Product: Roxul Comfortbatt Residential Stone Wool Insulation
Were to Buy:
Roxul ComfortBatt R15 16″ (12 Bags)
Roxul ComfortBatt R23 16″ (12 Bags)
Specification: Batts 16″ ( R15, 12 of 3.5×15.25×47), (R23 8 of 5.5×15.25×47) , (R30, 4 of 7.25×15.25×47); 24″ ( R15, 8 of 3.5x23x47), (R23 5 of 5.5x23x47) , (R30, 4 of 7.25x23x47)
Pros: Little higher R value per inch than fiberglass, does not hold moisture, denser so it absorbs more sound.
Cons: Cost more than fiberglass
Rating: 9 out of 10
Roxul Comfortbatt Insulation Product Overview
Roxul Comfortbatt is a fiber batt product similar to fiberglass insulation batts with a few difference that make it a better product. Roxul is a stone wool, also called mineral wool, insulation made from basalt rock and iron slag recycle from steel production. Where as fiberglass is mostly silicon dioxide Roxul has a mix of silicon dioxide and other oxides. Also the manufacturing process differ some what giving Roxul a higher density and fiberglass. The higher density in turn reduces airflow through the insulation which no doubt contributes to a higher R-value and make Roxul an excellent sound absorber. In fact Roxul makes a variant that is specifically for sound dampening called Safe’n’Sound. It is also very easy to cut and shape for good fit. Due to it similarity to fiberglass insulation it can easily substituted for fiberglass.
Roxul Comfortbatt Specs
Comfortbatt comes in three R-value (15, 23, 30) with respective thickness of (3.5, 5.5, 7.25) inches and two widths (15.25 and 23) inches.
|Batts size 16″||15.25 x 47||15.25 x 47||15.25 x 47|
|Batts per pkg 16″||12||8||6|
|Surface area 16″||59.7 sqft||39.8 sqft||29.9 sqft|
|Batts size 24″||23 x 47||23 x 47||23 x 47|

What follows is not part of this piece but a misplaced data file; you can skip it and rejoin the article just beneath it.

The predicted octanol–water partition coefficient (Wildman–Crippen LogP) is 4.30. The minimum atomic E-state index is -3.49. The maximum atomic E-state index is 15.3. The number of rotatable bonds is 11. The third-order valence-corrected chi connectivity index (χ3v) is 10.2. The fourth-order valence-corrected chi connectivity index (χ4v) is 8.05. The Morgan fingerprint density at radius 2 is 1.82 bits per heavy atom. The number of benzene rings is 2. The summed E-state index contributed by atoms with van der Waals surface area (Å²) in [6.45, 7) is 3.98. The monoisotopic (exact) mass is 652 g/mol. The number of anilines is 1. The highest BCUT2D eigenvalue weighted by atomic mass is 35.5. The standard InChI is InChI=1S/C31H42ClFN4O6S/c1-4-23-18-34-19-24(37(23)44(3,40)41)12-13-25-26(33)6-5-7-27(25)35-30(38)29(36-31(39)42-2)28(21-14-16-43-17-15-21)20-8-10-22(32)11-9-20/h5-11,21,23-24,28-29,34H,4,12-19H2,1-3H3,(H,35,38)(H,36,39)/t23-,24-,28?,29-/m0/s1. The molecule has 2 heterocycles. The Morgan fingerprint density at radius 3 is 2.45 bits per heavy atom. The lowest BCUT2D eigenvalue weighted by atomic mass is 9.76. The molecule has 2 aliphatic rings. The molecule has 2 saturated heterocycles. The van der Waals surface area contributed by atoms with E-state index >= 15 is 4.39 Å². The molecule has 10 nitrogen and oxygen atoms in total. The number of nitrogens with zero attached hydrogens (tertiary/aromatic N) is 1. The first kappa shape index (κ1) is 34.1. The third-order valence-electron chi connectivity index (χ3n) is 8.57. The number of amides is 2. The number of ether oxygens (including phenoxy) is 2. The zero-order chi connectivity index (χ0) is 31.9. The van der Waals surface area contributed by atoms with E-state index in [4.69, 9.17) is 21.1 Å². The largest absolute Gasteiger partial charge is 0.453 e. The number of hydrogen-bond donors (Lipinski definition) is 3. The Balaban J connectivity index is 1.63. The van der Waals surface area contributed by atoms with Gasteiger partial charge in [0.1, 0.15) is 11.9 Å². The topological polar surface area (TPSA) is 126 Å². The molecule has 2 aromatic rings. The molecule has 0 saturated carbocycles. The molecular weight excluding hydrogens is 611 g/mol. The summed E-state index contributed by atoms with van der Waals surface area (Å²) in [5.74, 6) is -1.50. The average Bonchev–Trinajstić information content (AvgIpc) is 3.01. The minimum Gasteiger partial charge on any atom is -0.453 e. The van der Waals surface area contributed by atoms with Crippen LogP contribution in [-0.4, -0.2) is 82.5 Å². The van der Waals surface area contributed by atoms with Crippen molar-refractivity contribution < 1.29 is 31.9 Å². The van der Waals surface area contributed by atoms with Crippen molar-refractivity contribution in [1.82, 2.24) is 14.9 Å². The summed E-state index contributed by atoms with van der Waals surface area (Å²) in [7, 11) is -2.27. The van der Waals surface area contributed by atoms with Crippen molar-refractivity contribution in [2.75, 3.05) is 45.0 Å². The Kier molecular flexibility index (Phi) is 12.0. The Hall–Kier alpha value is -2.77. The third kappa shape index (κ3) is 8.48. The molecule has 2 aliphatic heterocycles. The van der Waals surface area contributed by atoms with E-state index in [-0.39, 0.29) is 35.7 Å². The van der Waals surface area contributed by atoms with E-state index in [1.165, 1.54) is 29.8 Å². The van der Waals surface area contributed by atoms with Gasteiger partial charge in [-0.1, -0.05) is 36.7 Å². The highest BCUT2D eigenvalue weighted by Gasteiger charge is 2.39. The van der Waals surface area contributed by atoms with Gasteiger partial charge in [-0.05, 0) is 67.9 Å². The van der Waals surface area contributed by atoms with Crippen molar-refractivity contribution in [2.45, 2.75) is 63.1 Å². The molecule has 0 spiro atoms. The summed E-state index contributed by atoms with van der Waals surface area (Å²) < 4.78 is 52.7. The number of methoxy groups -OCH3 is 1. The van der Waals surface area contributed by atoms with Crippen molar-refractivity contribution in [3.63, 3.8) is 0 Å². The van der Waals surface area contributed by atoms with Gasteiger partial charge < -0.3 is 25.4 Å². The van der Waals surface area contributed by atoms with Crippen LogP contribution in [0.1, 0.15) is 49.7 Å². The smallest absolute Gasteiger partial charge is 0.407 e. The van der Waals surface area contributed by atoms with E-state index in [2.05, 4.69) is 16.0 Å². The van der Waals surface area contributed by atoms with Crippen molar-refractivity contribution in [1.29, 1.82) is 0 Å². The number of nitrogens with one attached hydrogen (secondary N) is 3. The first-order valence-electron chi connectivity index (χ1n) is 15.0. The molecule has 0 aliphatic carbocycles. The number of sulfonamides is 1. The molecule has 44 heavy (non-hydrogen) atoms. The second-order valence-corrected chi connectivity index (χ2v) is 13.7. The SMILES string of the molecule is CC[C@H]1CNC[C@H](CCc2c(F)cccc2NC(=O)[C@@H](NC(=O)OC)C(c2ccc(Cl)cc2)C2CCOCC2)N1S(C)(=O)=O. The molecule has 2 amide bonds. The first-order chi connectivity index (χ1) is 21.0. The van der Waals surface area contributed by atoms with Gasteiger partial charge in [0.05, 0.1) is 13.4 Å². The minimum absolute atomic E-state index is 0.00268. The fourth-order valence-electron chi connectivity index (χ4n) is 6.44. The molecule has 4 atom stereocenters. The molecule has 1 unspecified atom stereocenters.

|Batts per pkg 24″||8||5||4|
|Surface area 24″||59.7 sqft||39.8 sqft||30.7 sqft|
Roxul Comfortbatt Features
Roxul Comfortbat has the following features:
- Fire Resistance – Roxul stone wool can withstand temperatures up to 2150F (1177C) which limits the spread of fire and does not emit toxic gases.
- Sound Absorbent – the unique non-directional structure of Roxul is denser than fiberglass which reduce airflow and sound transmission.
- Water repellent – Roxul is water repellent yet vapor permeable. It’s R-value is not effected by moisture. It resists rot, mildew, mold and bacterial growth.
- Dimensionally stable – It’s characteristics do no change overtime. Environmental changes such as temperature and humidity can cause minimum changes in size and R-value.
Why I bought Roxul Comfortbatt
I was looking to renovate the insulation in my attic. Being that my house was built in 1873 it did not originally have insulation. It seems that around 1945 the then owners decided to use news papers as insulations. The floor and end walls of the attic are covered in newspapers and magazines from 1944 and 1945 to insulate. Later in the 1970s there was blown in fiberglass insulation added. It was a bit inconsistently applied and the in the 1990s some squirrels got into the attic and dug tunnels through it. Even at best it was not much more than R13 and I wanted to bring it up to R38 which is the recommend (see Energy Star ) for the Maryland area.
The attic has 2×4 joist so I was looking at adding either 2×6 or 2×8. I also wanted to keep the attic as storage so I preferred the 2×6. The problem with fiberglass batting is that 3.5 inch is R13 and the 5.5 is R19 which only gives me R32. Roxul is R15 and R23 so that would give me the R38 I wanted.
The more I looked at Roxul the more I liked it, not only could I get the R-value I wanted but it had several other features I liked:
- Roxul has denser batts that minimize air flow also known as convective looping. Convective looping can reduce R-value as it gets colder.
- Roxul is less affected by humidity than fiberglass.
- Roxul is easier to cut to size than fiberglass. I noticed that my attic floor joist were not always 16 inches on center so there was a potential for a lot of custom fitting. As it turns out the ability to easily trim and fit the insulation was extremely helpful in the install.
- Not specifically a Roxul thing but batts perform better than blown in. They have higher R-value per inch to start with and maintain more of there R-Value at low temperature than blown in.
BTW while I looked at spray foam insulation I did not pick it because 1. I could not do it myself and 2. due to my house being historic I did not want to risk a bad job causing me to need to do any demolition to remediate. If I was building a house I might consider foam.